The case against Charles: What continually keeps Charles from ranking higher on these lists is one thing that is hard to reconcile in a MVP discussion: her shooting efficiency is extremely low for a MVP-caliber center and that becomes problematic when comparing her scoring efficiency to the frequency with which she tries to score, as shown in the table below (in comparison to Fowles):







Tov Rat

Tina Charles







Sylvia Fowles







Statistics for Tina Charles & Sylvia Fowles as of 7/13/12.

Here's the thing: if you were just to go by points and rebounds, you'd probably say that these two players are pretty even individually. If you add team success to the MVP discussion, perhaps you'd give Charles a major boost. But sliding over to the matter of efficiency you see a subplot emerge that's worth note: Charles uses up a lot more possessions as a scorer yet is much less efficient.

To put that scoring efficiency in perspective, Charles has the second-lowest true shooting percentage of any of those top 20 players above, which seems odd considering that she's a center, a position that we normally imagine taking a lot of shots around the basket. However, whereas Fowles takes 82.56% of her shots within five feet of the basket, Charles takes only 45.19% of hers from that same range; Charles has a much more expansive shooting range, which means she takes more low-efficiency scoring opportunities. Yet it's not as though mid-range shots are a bad choice for Charles - she is an above average shooter from 6 feet and out (40.35 field goal percentage). It's just that Charles is just about average right around the basket (58.2 FG%) and the amount of time she spends taking mid-range jumpers limits her opportunities to get easy points from the free throw line to offset that lower field goal percentage.

That does help to explain why Charles is not a more efficient scorer, but still leaves her as an average efficiency volume scorer, which hurts her MVP argument a bit.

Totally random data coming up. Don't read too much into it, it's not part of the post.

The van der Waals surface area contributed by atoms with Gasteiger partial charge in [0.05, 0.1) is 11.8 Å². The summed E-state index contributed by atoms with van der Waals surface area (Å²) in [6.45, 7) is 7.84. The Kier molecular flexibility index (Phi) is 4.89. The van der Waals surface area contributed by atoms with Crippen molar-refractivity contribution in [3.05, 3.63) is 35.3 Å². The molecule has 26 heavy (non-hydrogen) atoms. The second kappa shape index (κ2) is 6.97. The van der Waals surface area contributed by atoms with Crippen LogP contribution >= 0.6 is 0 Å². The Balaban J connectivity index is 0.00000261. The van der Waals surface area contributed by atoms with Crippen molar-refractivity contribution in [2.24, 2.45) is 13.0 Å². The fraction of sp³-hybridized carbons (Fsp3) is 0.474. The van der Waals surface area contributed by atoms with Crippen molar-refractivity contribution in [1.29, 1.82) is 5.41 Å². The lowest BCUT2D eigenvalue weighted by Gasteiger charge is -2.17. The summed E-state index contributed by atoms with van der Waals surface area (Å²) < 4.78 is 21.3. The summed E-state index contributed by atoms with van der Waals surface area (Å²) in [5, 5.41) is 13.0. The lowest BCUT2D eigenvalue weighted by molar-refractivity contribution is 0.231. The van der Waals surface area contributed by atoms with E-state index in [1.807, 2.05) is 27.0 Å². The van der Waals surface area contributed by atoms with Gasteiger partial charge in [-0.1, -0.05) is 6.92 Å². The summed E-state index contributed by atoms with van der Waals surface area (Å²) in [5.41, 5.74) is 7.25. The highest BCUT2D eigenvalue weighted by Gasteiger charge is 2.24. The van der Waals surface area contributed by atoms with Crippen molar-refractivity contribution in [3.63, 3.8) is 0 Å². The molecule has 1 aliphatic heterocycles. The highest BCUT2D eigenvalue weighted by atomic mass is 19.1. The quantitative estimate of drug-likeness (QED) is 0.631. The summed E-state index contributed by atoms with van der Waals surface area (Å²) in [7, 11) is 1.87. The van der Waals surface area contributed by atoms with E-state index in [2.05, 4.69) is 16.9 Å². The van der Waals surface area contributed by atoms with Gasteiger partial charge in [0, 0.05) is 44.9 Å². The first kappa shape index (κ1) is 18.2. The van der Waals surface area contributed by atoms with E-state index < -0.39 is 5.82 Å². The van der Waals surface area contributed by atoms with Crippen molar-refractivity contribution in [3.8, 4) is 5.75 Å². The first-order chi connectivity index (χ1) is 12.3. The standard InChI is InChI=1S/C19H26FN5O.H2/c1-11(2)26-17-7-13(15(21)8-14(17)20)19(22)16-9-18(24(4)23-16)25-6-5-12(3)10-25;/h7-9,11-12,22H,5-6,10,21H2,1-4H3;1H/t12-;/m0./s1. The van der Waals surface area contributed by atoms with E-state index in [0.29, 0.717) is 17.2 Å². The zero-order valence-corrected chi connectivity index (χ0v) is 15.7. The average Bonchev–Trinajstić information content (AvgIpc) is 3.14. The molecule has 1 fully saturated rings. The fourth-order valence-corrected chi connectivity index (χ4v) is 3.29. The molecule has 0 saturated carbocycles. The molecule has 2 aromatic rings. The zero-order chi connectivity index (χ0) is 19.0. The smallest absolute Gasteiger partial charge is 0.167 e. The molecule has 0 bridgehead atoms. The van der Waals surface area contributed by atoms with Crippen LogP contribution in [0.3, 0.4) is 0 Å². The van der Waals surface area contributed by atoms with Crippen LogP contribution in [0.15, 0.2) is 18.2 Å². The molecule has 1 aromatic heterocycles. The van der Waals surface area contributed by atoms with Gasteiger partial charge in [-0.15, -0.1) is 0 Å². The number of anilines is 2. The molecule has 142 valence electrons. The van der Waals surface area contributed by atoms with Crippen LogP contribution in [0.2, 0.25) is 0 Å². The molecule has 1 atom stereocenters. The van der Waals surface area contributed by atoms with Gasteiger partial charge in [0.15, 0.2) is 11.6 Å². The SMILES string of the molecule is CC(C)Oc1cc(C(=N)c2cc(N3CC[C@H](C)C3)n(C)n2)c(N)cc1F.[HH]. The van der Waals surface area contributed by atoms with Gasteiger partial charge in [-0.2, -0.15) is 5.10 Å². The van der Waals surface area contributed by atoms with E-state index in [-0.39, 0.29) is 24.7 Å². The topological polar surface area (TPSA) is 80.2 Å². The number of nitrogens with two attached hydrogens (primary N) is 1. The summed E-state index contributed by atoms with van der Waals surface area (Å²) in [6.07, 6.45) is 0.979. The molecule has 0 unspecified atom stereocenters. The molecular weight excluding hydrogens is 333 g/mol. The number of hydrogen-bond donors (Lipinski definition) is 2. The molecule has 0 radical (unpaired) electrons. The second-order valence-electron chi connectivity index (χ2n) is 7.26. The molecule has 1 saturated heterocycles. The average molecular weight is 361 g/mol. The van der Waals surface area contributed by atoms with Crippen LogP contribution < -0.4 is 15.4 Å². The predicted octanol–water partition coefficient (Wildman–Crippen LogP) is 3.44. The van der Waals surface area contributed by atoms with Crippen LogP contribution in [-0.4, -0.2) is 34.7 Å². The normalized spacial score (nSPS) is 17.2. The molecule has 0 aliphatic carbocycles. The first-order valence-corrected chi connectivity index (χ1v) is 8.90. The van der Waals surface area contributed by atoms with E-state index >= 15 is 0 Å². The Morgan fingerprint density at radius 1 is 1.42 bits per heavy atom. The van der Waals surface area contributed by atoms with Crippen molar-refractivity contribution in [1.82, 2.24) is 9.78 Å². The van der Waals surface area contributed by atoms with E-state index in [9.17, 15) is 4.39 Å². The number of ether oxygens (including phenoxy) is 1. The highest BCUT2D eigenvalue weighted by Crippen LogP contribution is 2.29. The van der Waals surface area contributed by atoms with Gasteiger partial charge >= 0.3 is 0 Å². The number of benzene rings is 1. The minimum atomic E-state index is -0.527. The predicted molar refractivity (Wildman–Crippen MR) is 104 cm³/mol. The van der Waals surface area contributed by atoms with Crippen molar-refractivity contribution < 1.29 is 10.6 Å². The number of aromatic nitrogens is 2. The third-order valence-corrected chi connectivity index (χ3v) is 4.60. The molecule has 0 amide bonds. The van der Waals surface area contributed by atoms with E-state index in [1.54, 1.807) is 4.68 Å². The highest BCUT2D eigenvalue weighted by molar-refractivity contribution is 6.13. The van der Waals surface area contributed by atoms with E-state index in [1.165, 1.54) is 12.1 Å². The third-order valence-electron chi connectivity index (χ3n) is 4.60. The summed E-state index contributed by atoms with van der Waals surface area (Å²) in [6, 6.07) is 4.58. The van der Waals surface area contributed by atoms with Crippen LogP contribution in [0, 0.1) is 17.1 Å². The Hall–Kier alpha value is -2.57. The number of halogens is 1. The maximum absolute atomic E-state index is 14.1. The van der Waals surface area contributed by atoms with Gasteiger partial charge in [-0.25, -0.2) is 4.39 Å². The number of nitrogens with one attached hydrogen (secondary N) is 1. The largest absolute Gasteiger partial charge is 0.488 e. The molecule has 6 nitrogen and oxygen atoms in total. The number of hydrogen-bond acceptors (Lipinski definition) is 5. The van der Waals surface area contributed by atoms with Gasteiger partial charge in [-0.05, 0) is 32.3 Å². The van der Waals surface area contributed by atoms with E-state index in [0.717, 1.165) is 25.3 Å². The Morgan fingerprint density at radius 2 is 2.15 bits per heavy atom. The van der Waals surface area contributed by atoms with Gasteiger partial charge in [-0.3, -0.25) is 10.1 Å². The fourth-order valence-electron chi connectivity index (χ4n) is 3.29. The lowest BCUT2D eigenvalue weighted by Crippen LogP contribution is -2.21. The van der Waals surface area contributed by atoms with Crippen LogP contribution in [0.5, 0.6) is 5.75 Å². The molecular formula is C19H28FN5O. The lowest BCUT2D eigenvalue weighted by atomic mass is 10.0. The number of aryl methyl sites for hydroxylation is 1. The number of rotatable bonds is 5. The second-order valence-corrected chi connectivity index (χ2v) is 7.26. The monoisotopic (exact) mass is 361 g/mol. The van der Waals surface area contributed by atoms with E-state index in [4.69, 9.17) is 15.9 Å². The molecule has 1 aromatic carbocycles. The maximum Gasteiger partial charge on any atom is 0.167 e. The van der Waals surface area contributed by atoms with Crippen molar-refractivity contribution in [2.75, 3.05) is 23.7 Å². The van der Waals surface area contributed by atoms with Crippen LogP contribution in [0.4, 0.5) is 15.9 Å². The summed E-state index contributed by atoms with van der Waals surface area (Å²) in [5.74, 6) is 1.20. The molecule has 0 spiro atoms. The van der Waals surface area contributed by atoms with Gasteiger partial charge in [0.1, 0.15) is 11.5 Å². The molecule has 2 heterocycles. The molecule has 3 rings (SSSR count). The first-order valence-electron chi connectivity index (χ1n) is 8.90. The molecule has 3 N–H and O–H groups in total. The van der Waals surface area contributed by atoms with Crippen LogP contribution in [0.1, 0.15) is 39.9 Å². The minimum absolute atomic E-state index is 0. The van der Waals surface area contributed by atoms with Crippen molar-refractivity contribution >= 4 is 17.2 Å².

3. Tamika Catchings, F, Indiana Fever

The case for Catchings: As usual, the reigning WNBA MVP has been outstanding and certainly has an argument to repeat as MVP that is pretty much the same as last year: Catchings is arguably the most versatile player in the league when taking both ends of the floor into account. And as the starting power forward for the Eastern Conference's second place team, you might say that she's only further proving how valuable her versatility is this season.

The case against Catchings: Despite her reputation, there's a rather surprising statistic for the four-time Defensive Player of the Year found in the plus/minus numbers from her first half performance: despite her defensive prowess, she has a negative plus/minus in large part because the Fever are 15.5 points (per 40 minutes) better defensively when Catchings is off the floor this season. That's a big difference from last year when the team was about 4 points worse when Catchings off the floor.

It's worth mentioning, however, that the Fever are an odd case this season – they're one of two teams whose top two contributors by MVP (Catchings and Katie Douglas) have negative plus/minus ratings and the major difference for both is in the points that opponents score when they're on the floor. Given that they start together and spend a lot of time together, we might conclude that the issue there is a lineup combination that isn't quite working. In any event, those type of numbers more than anything else prevent Catchings from being at the top of this list right now.

1. Candace Parker & Sophia Young

When Candace Parker won MVP way back in 2008, Sophia Young had a pretty strong case for the award as well. The same dynamic could unfold this season as Parker is probably the favorite in most people's minds with Young getting a bit less attention nationally.

The thing is that there really isn't a particularly strong case against either of these players winning the award yet it's also difficult to compare them.